Our legal analyst Ernie Canning analyzed the WI ruling along side the other federal challenges against similar laws that are still pending in states like Texas, North Carolina and Arkansas, to suggest the WI decision "does not bode well for Republicans who have been attempting to advance such electoral schemes in recent years, as based on misleading 'facts', wild claims and dishonest interpretations of case law and court precedent." His legal analysis attempts to explain why the WI case "would likely mark the beginning of the end for Republican-enacted, polling place Photo ID restrictions."
We'll see if we're right in the months ahead, but the race for Secretary of State currently under way in Iowa to replace the incumbent Republican SoS --- one who had been embarrassed to find next to no "voter fraud" after running in 2010 on the notion of stamping it out --- suggests that even Republicans are moving on to other ideas...
Despite having their own 100-foot buffer zone of protection at the Court, the U.S. Supreme Court Justices unanimously struck down Massachusetts' state-wide 35-foot buffer around reproductive healthcare clinics in this country with their McCullen v Coakley decision today.
They have just announced that it is 'Open Season' on reproductive healthcare clinics in this country.
According to SCOTUS blog, where the decision was being reported live, the issue is about restricting free speech in public spaces: "A state can go beyond narrow laws that block obstructions to clinics, and more broadly ban abortion protests, only if it builds a record showing that the narrower measures don't work." (More at scotusblog.com)
I am a long-time clinic defense escort volunteer in cities from Los Angeles to Chicago to New York. The idea that the people standing outside clinics screaming and yelling, chasing people into the streets, surrounding medical transport vehicles and threatening staff are there for First Amendment expression reasons would be laughable if the potential for violence wasn't so real. They show up to intimidate patients and companions and terrorize communities.
More than 300 acts of violence were committed against reproductive healthcare clinics just between 2010 and 2012. That includes eight murders and seventeen attempted murders since 1991. More than 80% of facilities have called the police and National Abortion Federation members overwhelmingly report that buffer zones prevent violence and make staff and patients feel safer.
Apparently intimidation and terrorizing those seeking legal medical procedures is now an important First Amendment expression of "free speech", according to the Supreme Court Justices. The Court has weighed the safety of healthcare providers and American citizens against potential violence and has decided they aren't worried...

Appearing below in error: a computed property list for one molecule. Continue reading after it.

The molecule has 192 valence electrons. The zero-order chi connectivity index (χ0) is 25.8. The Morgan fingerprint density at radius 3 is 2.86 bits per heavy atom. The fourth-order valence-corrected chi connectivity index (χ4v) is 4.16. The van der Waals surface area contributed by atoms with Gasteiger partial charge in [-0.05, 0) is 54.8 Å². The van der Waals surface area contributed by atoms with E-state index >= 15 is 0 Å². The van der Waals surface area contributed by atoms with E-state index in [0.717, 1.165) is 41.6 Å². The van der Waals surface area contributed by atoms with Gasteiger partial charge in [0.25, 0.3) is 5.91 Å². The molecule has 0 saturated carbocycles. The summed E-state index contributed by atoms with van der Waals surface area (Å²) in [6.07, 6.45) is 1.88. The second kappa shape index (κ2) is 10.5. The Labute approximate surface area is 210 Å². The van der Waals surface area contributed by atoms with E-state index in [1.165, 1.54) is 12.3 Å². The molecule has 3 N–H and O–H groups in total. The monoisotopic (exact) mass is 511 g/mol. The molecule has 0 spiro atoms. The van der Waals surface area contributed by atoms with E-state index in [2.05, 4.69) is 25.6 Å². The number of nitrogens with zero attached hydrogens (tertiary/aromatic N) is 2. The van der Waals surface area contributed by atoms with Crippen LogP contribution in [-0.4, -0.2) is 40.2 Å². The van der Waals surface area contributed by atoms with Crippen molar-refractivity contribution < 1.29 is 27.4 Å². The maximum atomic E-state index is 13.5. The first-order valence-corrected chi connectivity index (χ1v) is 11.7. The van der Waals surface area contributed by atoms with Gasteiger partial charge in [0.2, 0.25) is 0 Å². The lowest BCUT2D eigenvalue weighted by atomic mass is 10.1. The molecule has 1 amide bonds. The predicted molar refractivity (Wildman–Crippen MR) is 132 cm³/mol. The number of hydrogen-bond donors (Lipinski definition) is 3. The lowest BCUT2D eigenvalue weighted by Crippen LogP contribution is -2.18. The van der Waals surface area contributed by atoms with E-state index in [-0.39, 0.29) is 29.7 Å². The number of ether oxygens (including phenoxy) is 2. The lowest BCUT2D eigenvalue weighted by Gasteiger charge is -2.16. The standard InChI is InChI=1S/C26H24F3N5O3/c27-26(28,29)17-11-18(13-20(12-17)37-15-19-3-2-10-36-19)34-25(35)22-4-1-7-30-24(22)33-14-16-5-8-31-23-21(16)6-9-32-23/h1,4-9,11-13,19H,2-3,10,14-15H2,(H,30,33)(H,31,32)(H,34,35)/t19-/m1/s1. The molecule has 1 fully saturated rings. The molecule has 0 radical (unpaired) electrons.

The case against Wisconsin Gov. Scott Walker (R), charging that he ran a "criminal scheme" by coordinating his 2012 recall election campaign with about a dozen "outside" groups, is about much more than just Walker and his corruption.
On this week's BradCast on KPFK/Pacifica Radio, I spoke with Brendan Fischer, general counsel at the Center for Media and Democracy about what could be the very last piece of campaign finance law to fall in the wake of 2010's Citizens United and 2014's McCutcheon rulings by the U.S. Supreme Court. Depending on how the challenge against the case against Walker goes, there may be nothing left that keeps candidate campaigns from putting unlimited, undisclosed millions to work in buying our elections. In short, as I discussed with Fischer, democracy could well become even more hosed than it already is in this country. Who knew that was even possible, at this point?
Also, on this very busy BradCast on a very busy day: "the most prolific multiple voter in memory" (a case of massive GOP voter fraud in WI); the shadowy Photo ID initiative that went down in flames in CA; the terrible "recount" bill in CA that has now been (largely) killed following BRAD BLOG's recent exposé; a word or two about the latest absurdity in the GOP's pretend IRS "scandal"; and, as usual, Desi Doyen with the latest Green News Report and a some utter nonsense from Fox and Friends.
All of that and more (seriously) in this week's insanely busy BradCast! Enjoy!
Download MP3 or listen online below [appx 58 mins]...
A Few Great Blogs
· Baghdad Burning
· Brilliant at Breakfast
· Crooks and Liars
· Dan Froomkin
· Fired Up! Missouri
· Freedom's Phoenix
· Freeway Blogger
· Glenn Greenwald
· Huffington Post
· Jesus' General
· Juan Cole
· Washington Monthly
· Media Matters
· Nashua Advocate
· Oliver Willis
· RAW STORY
· Sanoma State's
Project Censored Sites:
· Daily Censored
· Media Freedom
· Project Censored
· Scholars & Rogues
· Skippy the Bush Kangaroo
· Talking Points Memo
· Think Progress
· Tom Tomorrow
· TV Newser
· Ben Sargent
· Bill Deore
· Bob Gorrell
· Cagle's Index
· Chan Lowe
· Don Wright
· Doug Marlette
· Glenn McCoy
· Jeff Danziger
· Joel Pett
· Mike Luckovich
· Non Sequitur
· Not Banned Yet
· Pat Oliphant
· Paul Conrad
· Ted Rall
· This Modern World
· Thomas Burns
· Tom Toles
· Tony Auth
· Stuart Carlson
Or by Snail Mail